Craving the Mundane…

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Thoughts wandered while driving though the Minnesota backroads near Welch, a tiniest of settlements formed in 1860 with great hope on the banks of the Cannon river but now mostly a wide, but scenic, spot on the highway. Everywhere around the car autumn was settling in. Colors slightly changing. The sun dipping below the horizon ever earlier in the day. The cool in the air that reminds both man and beast that seasons are in flux.

As the road wound through the hills, thoughts followed the same circuitous route. Memories of a younger man so excited to go to seminary, so wanting to change the world, so sure the future was as wide and high and bright as the skies above a prairie farm. Amazing, the dreams of a young man with a Bible, a seminary degree, and the whole world in front of him.

Time has tempered that. The ideals remain. The hope is there. But as the years behind grow more than the years ahead experience has taught its lessons, sometimes gently and at times with great violence. It’s not that the world doesn’t need some major work. It’s just that great, broad strokes are most often not the way this is done and like it’s the work of ego to think that one person can rule the world it’s also ego to think one person can save it.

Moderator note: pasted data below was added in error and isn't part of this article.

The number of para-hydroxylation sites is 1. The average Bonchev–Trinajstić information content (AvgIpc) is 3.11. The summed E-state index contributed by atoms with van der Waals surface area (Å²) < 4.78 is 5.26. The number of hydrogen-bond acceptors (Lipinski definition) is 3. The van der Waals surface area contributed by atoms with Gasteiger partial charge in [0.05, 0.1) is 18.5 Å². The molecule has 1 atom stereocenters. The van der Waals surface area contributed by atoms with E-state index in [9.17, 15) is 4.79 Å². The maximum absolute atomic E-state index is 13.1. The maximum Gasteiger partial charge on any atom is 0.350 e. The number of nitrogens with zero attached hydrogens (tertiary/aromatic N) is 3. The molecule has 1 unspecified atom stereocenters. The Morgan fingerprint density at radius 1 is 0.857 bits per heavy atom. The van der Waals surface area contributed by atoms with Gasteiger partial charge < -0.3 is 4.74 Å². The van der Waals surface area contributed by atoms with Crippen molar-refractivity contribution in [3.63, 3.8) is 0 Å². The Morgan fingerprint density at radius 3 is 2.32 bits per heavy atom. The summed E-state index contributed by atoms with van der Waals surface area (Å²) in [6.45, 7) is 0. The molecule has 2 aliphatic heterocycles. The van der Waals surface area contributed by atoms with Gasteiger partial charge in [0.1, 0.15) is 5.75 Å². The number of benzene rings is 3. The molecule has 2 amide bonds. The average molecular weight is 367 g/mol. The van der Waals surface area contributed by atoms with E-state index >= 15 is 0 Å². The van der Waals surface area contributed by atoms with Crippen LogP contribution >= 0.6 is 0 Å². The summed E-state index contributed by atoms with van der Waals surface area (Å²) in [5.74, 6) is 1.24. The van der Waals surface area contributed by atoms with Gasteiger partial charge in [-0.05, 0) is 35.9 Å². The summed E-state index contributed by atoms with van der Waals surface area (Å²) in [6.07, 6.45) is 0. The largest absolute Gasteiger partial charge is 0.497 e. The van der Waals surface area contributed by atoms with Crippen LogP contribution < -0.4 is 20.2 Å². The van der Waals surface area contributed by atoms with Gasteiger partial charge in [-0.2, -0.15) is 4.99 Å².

I don’t know if it’s wisdom, fatigue, or some combination of them but there’s a craving inside for the mundane, the every day. The young man’s dreams, illusions really, have been through the sausage maker of time and the result is things are both the same and different. Every ideal that spurred the young college graduate to not pursue a career in their field and take the leap to seminary remains but the applications have changed.

The world, in the end, is saved by the mundane, the everyday. Occasionally an apostle of some sort emerges on the face of the earth for a time and a place but for the most part  the work of this Kingdom is done every day, a baptism here, a sermon there, a moment to help a struggler, even the seemingly endless meetings are a part of it. And there’s a craving inside for that kind of mundane, a parish, a home, a city, a place and the everyday life that once seemed like so much of a compromise and now seems like something that should have happened a long time ago.

In fact it did, and still is happening, but perhaps it takes a drive through the backroads near Welch to figure it out.

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